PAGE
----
6. Keep Your Pets Groomed

Pet dander—your pet’s skin cells—can be found almost anywhere in a home with pets. Dander, more than pet fur, can produce asthma-like symptoms or exacerbate pre-existing asthma. If you have a pet, make sure to keep dander to a minimum by cleaning them on a regular basis, brushing them outside if possible, and vacuuming floors and furnishings with a HEPA filter.

7. Run the AC

If you have central air conditioning, you are already equipped with a whole-house air filtration system. It works by sucking air out of your home, chilling it, and pushing it back in. Most systems contain a filter that needs to be changed on a regular basis, and this filter might trap particles while performing its function. 

The more you modify it, the better. Find out what type of air conditioner you have and what the manufacturer recommends for changing your filters. (You should also change your furnace filter on a regular basis.)

8. Clean With Non-Toxic Chemicals

Many store-bought household cleansers include harmful compounds that can irritate the eyes, nose, throat, and lungs. They should be avoided, but if you must use them, make sure to keep windows open. 

However, for a greener solution, consider making your own household cleaners with vinegar, baking soda, citrus juice, or essential oils. 

There are also many excellent green cleaning companies that sell chemicals that are as effective as traditional ones while saving you the trouble of creating your own. Some recommended brands include Branch Basics, Meliora, Dr. Bronner, Seventh Generation, and Healthybaby.

9. Use an Air Purifier

Air purifiers can effectively eliminate hazardous particles in the air. If your child has asthma, it may be beneficial to keep one in his room. Check out the top air purifiers we recommend here!

10. Get Rid of Mold

These fungi can release spores into the air, which can cause allergy symptoms. Mold prefers to develop in dark, damp areas like the bathroom, laundry room, and basement. But you don’t have to bleach it away. To remove mold from your house, use basic, chemical-free products.

11. Air Out New Furniture

Volatile organic compounds (VOCs) are substances that stay in the air and are present throughout our homes. VOCs such as toluene and benzene are present in items like glues, paints, fabrics, construction materials and more.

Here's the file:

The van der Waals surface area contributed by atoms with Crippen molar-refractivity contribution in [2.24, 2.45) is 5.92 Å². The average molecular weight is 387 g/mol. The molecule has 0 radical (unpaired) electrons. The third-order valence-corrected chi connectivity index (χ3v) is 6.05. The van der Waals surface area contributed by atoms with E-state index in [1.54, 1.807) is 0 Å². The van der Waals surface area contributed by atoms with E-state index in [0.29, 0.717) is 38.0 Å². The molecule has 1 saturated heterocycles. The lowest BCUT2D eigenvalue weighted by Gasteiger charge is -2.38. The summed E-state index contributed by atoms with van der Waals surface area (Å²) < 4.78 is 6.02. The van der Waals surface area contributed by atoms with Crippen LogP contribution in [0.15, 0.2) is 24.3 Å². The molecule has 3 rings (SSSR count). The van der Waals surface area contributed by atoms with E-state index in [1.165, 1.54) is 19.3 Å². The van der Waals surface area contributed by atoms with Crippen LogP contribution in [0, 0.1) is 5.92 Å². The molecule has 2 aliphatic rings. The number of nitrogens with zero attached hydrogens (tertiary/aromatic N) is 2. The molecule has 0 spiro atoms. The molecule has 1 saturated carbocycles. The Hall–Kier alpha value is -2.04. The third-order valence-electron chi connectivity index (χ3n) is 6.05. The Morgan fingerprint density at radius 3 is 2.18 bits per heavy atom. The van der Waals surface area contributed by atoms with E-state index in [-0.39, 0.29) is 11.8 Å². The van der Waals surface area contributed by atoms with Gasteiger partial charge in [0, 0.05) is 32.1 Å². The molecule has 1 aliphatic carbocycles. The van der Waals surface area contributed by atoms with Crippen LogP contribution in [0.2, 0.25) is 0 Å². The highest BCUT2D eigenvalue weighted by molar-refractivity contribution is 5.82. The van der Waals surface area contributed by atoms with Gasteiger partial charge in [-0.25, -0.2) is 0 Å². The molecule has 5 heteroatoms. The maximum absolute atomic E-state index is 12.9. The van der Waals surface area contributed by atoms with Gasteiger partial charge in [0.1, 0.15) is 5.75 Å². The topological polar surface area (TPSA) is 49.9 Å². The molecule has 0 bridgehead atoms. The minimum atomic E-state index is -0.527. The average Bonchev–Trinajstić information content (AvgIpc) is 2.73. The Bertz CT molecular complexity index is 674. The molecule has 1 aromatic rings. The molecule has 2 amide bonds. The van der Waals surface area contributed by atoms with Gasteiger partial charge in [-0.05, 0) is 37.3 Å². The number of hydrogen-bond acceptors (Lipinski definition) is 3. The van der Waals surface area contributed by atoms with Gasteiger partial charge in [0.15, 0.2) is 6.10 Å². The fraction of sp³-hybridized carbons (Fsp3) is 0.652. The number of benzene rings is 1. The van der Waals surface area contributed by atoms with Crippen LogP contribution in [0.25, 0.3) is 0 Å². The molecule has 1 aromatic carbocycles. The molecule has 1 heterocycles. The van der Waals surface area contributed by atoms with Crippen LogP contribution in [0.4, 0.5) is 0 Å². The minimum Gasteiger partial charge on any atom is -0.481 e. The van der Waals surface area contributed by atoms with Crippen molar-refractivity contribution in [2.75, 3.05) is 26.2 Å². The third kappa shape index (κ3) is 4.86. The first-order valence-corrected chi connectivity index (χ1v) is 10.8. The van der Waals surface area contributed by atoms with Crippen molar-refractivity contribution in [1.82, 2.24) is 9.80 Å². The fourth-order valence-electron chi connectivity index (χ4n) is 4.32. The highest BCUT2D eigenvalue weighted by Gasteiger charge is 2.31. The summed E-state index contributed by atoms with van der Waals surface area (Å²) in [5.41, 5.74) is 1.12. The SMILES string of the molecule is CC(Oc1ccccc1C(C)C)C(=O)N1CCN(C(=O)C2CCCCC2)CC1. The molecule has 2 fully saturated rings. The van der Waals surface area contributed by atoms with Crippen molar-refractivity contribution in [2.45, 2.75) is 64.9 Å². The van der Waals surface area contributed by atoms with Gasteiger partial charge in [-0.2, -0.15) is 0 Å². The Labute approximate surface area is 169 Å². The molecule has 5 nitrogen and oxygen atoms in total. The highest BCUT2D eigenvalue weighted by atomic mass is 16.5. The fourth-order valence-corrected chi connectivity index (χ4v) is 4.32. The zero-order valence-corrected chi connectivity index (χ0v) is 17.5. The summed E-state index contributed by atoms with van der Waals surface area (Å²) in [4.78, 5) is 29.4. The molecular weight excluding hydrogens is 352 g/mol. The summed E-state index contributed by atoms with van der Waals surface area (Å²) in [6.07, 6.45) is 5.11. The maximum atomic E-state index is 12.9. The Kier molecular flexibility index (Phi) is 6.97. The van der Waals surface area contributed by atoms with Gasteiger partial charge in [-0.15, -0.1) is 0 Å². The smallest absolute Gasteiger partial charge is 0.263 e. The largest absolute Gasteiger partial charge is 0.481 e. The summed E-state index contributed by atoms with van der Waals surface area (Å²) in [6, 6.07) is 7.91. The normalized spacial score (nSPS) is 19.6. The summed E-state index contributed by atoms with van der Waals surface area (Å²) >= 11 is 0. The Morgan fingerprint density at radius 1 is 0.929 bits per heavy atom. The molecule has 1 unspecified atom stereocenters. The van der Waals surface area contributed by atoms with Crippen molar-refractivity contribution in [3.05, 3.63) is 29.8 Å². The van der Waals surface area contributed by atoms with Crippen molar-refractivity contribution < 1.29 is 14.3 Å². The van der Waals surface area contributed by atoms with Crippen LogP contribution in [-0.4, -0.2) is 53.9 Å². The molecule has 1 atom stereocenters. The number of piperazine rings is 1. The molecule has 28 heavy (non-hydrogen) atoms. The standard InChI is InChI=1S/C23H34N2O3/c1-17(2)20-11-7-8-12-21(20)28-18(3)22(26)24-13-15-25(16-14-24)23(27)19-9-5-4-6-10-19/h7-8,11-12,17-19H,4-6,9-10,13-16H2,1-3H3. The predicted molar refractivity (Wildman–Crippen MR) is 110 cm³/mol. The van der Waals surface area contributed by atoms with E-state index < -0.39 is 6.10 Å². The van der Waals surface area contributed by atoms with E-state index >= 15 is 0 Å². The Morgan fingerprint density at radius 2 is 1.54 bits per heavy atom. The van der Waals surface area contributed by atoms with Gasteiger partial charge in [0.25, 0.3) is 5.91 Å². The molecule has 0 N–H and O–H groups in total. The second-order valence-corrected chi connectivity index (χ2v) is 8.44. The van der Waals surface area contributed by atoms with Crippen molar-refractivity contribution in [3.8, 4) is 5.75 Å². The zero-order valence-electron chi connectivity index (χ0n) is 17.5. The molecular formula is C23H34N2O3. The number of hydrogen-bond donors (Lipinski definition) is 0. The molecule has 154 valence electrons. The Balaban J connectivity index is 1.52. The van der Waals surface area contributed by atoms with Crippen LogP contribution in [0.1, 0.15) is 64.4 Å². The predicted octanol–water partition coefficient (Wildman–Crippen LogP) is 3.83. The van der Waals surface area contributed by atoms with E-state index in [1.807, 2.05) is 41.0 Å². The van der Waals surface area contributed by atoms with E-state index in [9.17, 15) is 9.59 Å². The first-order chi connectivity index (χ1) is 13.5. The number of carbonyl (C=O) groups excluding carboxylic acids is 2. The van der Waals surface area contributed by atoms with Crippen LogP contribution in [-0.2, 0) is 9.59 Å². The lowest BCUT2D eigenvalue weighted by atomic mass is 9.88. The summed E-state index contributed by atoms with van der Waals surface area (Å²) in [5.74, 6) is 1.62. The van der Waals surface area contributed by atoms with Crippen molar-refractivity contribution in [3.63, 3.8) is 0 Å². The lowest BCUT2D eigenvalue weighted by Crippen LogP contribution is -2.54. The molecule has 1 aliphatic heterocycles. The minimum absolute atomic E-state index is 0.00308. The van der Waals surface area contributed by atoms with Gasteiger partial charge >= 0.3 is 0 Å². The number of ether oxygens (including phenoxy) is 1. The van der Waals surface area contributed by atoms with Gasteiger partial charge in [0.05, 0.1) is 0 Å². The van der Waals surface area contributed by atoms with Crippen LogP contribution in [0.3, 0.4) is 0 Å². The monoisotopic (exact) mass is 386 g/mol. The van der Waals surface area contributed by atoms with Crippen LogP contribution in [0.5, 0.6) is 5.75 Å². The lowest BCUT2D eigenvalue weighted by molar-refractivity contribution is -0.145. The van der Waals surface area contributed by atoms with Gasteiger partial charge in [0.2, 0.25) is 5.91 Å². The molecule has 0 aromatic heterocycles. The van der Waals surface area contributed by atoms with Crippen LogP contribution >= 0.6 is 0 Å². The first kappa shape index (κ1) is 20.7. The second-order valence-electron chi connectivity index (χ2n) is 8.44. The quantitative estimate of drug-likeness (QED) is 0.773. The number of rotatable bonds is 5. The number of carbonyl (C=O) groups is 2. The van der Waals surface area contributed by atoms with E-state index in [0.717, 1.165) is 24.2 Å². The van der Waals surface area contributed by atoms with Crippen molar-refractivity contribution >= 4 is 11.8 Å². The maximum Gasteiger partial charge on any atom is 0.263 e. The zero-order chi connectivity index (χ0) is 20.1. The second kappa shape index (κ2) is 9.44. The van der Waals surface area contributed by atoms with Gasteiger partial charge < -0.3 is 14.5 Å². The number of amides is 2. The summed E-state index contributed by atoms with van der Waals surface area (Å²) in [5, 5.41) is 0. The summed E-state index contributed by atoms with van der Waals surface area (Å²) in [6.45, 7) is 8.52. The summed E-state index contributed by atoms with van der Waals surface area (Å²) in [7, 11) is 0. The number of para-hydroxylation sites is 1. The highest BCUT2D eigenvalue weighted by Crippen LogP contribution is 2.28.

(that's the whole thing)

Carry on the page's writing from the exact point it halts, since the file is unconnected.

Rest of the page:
When you acquire a new sofa or armchair, keep in mind that it will release higher VOCs at first and then gradually decrease. To reduce the harm to your indoor air, ventilate as much as possible to allow VOCs to escape. 

If possible, store it in your garage for a week or leave the windows open for the first few months. You can also look for used furniture and textiles, which are much more likely to have previously released any harmful pollutants.

12. Use Cooking Oils With Higher Smoke Points

To avoid a smoke-filled kitchen and the lingering stench of burnt oil wafting through your house for hours, select a cooking oil that smokes at higher degrees. Extra virgin olive oil has a lower smoke point than avocado, peanut, safflower, canola, corn, and sunflower oils. 

If you prefer the taste of olive oil, use light olive oil, which has a smoke point between 390 F and 470 F, compared to 350 F to 410 F for extra virgin olive oil, according to the North American Olive Oil Association.

It’s also worth noting that the stove you’re cooking on is far more difficult to change than the cooking oil you use, but it’s something to consider for future renovations. Natural gas is well-known for increasing nitrogen dioxide and PM2.5 (particulate matter) pollution indoors. 

According to the Rocky Mountain Institute, homes with gas stoves “have approximately 50 percent to over 400 percent higher average NO2 concentrations than homes with electric stoves.” This is a significant source of indoor air pollution that needs to be addressed.

Final Thoughts

To summarize, prioritizing clean air in our indoor environments is critical for our health and well-being, especially given that we spend the bulk of our time inside. This article has presented twelve realistic techniques for enhancing indoor air quality without using dangerous chemicals. 

From simple behaviors like opening windows and taking off shoes indoors to adopting houseplants and using non-toxic cleaning products, each strategy helps to create a healthier living environment. By implementing these strategies, we may take proactive actions to protect our health and create a cleaner, fresher environment in our homes.